Susan is the primary photographer and information liaison for the POC Chamber of Commerce Facebook page, and during those first few days prior to and after landfall, she remained vigilant in posting shared photos and all information about the hurricane on Facebook, so that everyone could remain informed and have up to date knowledge of what was happening. Many people were also messaging the Chamber requesting information about damage, public utilities, and offering assistance and delivery of supplies to the community. Susan has continued to provide POC Chamber info about the hurricane and businesses affected, up until the current time.
On Sunday afternoon, Aug. 27, I received a phone call from fellow islanders, Chuck and Cody, who had braved the rough seas and went to the island. Chuck informed me that other than minor damage, my island home was still standing and all appeared well, even the 23 chickens and guineas I had to leave behind were fine. I thanked God and breathed a huge sigh of relief.

Britton, Susan and I made a day trip back to POC on that Tuesday to assess damage and do cleanup work at their RV spot, and we found that electricity and water had not yet been restored. While in town, we learned that Bubba’s Smoked Meats and Kathy Pullin were serving meals to anyone that needed food to eat, and many donated supplies were filtering into town. During this time of crisis, Docks Bar & Grill, POC Liquor and Fishermans Chapel were among those instrumental in providing assistance, meals and support for the community, as well as being drop-off locations for incoming donated supplies. To these businesses and people we are very appreciative.

While in town, we also observed that POC suffered damage, but nothing major, and for the most part had been graciously spared the brunt of Hurricane Harvey, unlike our neighboring towns of Seadrift and Port Lavaca.

We returned back to POC the following day and went to the island, where we discovered minimal damage to my property, mainly fence and missing roof shingles. Susan and Britton helped me clean up and get things back situated. I was so very blessed. I have no explanation how the eye of a Category 4 hurricane makes landfall within 50 miles of my barrier island, on the worst side, and I had only minimal damage. Only the hand of God could have been the guiding factor.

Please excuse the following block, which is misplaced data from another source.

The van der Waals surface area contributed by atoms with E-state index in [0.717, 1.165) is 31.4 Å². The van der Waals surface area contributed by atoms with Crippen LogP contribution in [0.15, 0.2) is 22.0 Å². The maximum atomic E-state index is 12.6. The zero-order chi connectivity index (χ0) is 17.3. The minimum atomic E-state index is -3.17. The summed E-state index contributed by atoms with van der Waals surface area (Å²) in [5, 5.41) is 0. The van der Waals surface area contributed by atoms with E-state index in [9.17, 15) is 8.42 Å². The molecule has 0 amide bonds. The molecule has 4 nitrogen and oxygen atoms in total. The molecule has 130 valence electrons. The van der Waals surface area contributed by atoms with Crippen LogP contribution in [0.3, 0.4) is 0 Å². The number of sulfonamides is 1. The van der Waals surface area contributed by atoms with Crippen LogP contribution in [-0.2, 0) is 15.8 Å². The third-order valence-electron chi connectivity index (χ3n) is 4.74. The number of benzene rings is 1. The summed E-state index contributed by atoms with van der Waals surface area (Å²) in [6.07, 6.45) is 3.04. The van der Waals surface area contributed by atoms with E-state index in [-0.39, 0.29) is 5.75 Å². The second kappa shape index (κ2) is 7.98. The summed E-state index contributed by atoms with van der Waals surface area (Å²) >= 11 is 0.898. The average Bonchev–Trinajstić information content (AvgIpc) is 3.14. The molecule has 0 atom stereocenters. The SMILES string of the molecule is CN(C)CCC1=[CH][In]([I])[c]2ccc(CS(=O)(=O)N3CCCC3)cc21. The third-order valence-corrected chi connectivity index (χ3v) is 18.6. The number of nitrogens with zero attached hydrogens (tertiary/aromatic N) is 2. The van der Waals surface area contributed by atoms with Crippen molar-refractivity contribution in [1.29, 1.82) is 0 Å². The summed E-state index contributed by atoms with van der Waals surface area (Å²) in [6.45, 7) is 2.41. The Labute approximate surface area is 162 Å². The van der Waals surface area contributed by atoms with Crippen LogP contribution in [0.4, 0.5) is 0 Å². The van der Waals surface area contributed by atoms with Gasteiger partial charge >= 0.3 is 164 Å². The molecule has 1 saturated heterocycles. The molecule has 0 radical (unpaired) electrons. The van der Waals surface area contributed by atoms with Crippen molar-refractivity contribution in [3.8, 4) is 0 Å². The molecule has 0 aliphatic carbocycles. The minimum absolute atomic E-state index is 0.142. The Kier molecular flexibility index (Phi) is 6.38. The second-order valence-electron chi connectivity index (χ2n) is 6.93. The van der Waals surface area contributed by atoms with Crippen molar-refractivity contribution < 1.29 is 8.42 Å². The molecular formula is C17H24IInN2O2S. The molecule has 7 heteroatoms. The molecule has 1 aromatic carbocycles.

With electricity and water having been restored, we returned to POC the following day, Thursday, to stay for good. What a wonderful feeling it was for all of us to be home again. After helping Susan and Britton get their RV back in place and set up, I went back to my island home, seven days after leaving, and began repairs.
I will never forget my emotional experiences with Hurricane Harvey, and how blessed all the islanders were. I want to thank Susan Braudaway for her much appreciated help in writing this article, and the support that she and Britton provided during this prolonged ordeal. POC Strong!!

That’s it from the island for now, everyone take care and have a great day.

One comment for “Island Life… by Clint Bennetsen”

1
John Melnar

I too was a nervous wreck as Harvey approached the Texas Gulf Coast. I didn’t have a chance to get down to my camp on the big side of the island and thought that my previous trip a month ago would have been the last time I saw my camp for I knew it was gone. It was a horrible feeling. My relief came on the Tuesday after Harvey when I received photos of my camp. Like you sir, I only had minimum damage. The only explanation I have for my camp being spared is that I had a couple of angels looking over it. It was a year ago to the date of Harvey landing that my dear mother passed. Also, it was a year and 2 weeks since my beloved lab Smalls had passed and his ashes were in the camp. I truly believe in my heart that my mom, along with Smalls at her side, watched over and protected my camp. I have no other explanation on how a fish camp survived a cat 4 hurricane with its eye making landfall only 50 miles from the southwest. A little tear fell down my cheek when I opened my camp trailer’s door last week and spotted Smalls urn just where I left it a little over a month ago. I told mom thank you and I told Smalls he was a good dog for being on watch for me. As I returned from my trip from the camp I stopped in Praha to say thanks again to mom and told her how much I loved her and missed her. Daddy was right there listening in. :-)

September 16th, 2017 at 10:20 am